David+, Jon, Brendan, Adam, Yitzchak
Brendan proposed this game a few weeks ago and we finally were able to give it a try. I approached the game with some trepidation, for several reasons.
The basic idea: each player gets a number of tokens to place into areas on the board, no more than five per area in a round except for his own country's area. Once per round, a player can challenge another player's influence in one area, which results in one or both of them removing pieces. At the end of the game, each player gains points based on having ten or more tokens in certain areas (each player has different objectives) or by limiting other player's achievements. High score wins.
First of all, our game group had rejected playing Origins of World War II several months ago because the game box had Nazi symbology on it. This game, Origins of World War I, is a predecessor of that game and was published in Sid Sackson's excellent A Gamut of Games. We had to come up with the components ourselves (thanks, Brendan).
Secondly, the game is at least thirty years old. Most elderly games are not my style. It is also a pure negotiation game with a die rolling chart to resolve conflicts. All of which don't particularly appeal to me. Nevertheless, the game also doesn't have that much "combat" (the combat is really clashes of political influence), and the main mechanic is really area control, which I guess you could say about most war games, actually.
In the end, I'm always willing to try new things. So how did it go?
The superficial answer is that I was pretty bored for most of the game. There are supposed to be negotiations going on. That is how you are supposed to maximize efforts and ensure efficient resource utilization. Instead, I played it like a strategy game, with little negotiating.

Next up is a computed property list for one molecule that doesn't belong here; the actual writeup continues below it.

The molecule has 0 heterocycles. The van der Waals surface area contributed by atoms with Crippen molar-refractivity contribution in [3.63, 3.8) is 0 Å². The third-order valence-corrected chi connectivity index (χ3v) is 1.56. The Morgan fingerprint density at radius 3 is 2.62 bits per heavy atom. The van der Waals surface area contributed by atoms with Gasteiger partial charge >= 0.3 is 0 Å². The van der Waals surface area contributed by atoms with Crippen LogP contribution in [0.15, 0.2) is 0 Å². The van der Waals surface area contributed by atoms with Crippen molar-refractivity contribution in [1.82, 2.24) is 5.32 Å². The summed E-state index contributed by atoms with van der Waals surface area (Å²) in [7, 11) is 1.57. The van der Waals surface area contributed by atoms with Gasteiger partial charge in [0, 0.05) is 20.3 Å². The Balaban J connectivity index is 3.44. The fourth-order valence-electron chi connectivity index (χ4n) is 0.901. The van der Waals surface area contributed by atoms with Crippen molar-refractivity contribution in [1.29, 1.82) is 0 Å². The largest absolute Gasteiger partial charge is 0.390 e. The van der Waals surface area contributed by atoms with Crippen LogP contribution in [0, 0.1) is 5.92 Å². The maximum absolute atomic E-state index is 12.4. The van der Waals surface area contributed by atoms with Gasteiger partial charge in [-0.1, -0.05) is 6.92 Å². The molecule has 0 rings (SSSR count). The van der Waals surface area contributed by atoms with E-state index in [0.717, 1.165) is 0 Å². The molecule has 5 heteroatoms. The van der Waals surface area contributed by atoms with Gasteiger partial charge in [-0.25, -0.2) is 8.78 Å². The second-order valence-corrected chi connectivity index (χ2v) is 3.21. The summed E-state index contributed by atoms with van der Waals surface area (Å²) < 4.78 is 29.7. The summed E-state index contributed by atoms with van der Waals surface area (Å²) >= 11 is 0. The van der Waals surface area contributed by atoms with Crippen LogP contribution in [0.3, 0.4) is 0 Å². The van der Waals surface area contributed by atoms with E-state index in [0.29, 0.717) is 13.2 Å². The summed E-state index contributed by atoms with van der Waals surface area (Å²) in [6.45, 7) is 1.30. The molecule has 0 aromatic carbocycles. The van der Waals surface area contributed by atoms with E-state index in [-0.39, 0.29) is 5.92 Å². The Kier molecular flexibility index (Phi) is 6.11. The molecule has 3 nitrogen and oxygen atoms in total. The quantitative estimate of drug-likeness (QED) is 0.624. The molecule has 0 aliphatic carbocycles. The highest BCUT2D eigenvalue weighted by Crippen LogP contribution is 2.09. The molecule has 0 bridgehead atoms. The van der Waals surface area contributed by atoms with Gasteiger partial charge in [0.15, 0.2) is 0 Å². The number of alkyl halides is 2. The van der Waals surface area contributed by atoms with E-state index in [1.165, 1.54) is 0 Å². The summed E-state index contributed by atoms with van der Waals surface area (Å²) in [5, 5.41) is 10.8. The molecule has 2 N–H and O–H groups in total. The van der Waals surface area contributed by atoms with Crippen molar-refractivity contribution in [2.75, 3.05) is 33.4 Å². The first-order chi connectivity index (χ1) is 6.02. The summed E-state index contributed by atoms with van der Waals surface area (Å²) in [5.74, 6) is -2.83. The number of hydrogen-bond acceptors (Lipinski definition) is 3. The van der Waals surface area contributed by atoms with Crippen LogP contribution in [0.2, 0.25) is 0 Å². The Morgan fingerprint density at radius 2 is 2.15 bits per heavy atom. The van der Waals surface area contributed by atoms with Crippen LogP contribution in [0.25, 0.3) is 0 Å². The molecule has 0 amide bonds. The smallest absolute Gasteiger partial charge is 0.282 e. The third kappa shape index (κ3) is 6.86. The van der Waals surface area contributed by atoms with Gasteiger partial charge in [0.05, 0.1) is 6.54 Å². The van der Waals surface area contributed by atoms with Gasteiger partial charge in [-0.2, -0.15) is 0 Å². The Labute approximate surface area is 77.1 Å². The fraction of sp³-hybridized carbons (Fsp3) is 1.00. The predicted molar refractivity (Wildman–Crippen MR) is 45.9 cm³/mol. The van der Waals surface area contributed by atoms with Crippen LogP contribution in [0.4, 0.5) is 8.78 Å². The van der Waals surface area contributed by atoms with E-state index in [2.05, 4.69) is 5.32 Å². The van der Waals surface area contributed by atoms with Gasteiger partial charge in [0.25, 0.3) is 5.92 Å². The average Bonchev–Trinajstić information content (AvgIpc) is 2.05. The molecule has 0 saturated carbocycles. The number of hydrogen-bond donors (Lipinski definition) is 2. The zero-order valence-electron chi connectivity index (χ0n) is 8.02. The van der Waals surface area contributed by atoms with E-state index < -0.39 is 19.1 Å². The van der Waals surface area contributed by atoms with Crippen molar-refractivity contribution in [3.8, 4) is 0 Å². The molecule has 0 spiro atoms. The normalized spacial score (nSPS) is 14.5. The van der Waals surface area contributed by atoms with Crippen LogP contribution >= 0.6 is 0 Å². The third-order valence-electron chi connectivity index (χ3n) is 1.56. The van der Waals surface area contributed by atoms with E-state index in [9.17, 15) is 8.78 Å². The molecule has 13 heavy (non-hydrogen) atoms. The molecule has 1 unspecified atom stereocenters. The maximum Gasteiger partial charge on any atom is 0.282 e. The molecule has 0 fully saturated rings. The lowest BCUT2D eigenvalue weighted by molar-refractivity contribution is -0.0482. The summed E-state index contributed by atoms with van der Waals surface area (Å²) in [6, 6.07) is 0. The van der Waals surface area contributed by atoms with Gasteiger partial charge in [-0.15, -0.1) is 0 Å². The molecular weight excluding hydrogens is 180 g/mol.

I took full advantage of the "only one attack per turn" mechanic, and spread out to multiple areas, forcing people to be unable to attack me everywhere at once without ganging up. I also played a lot more for limiting other player's advancement, rather than looking for my own, since the net point differential in doing so was more advantageous to me.
The unfortunate part of all of this is that Britain's main objective was to ensure that nobody else gained too many points. David, as Britain, was easily going to be able to achieve this objective unless people focused on preventing this. Unfortunately, everyone else's main objectives are stated in such a way as to make them think that they have to take out Germany (which was me). I kept telling them that attacking me wasn't going to help, it would only let David win, but to little avail.
Eventually I allied with Russia (Brendan), but we weren't able to rack up enough points to challenge Britain.
As far as I my personal opinion goes, it seems to me that the strength of the game is in much deeper and stronger negotiation. Furthermore, players have to be more aware of Britain's strengths so that they can team up and ensure limiting his point gains. A few more games may have to be played in order to achieve this.
So I think it is probably a reasonably good game for those that like this sort of thing. On the other hand, the game allows you to gang up on other players without much hope for that player to respond, has a boring die rolling conflict resolution system, is unbalanced (which is not such a problem if players gang up effectively), and resolves to kingmaking at the end.
I liked Origins, but think it needs some work on the combat table. A 3:2 column would be good. But overall better than Diplomacy: much quicker, more than just negotiation, and more historical, with asymmetric victory conditions. ... It's fun if you get into the silly accents. Maybe everyone should wear an appropriate national hat?
Nice session report. Did Brendan make things on his own or did he d/l things from the files of this bgg entry?
I would play it again if I were you!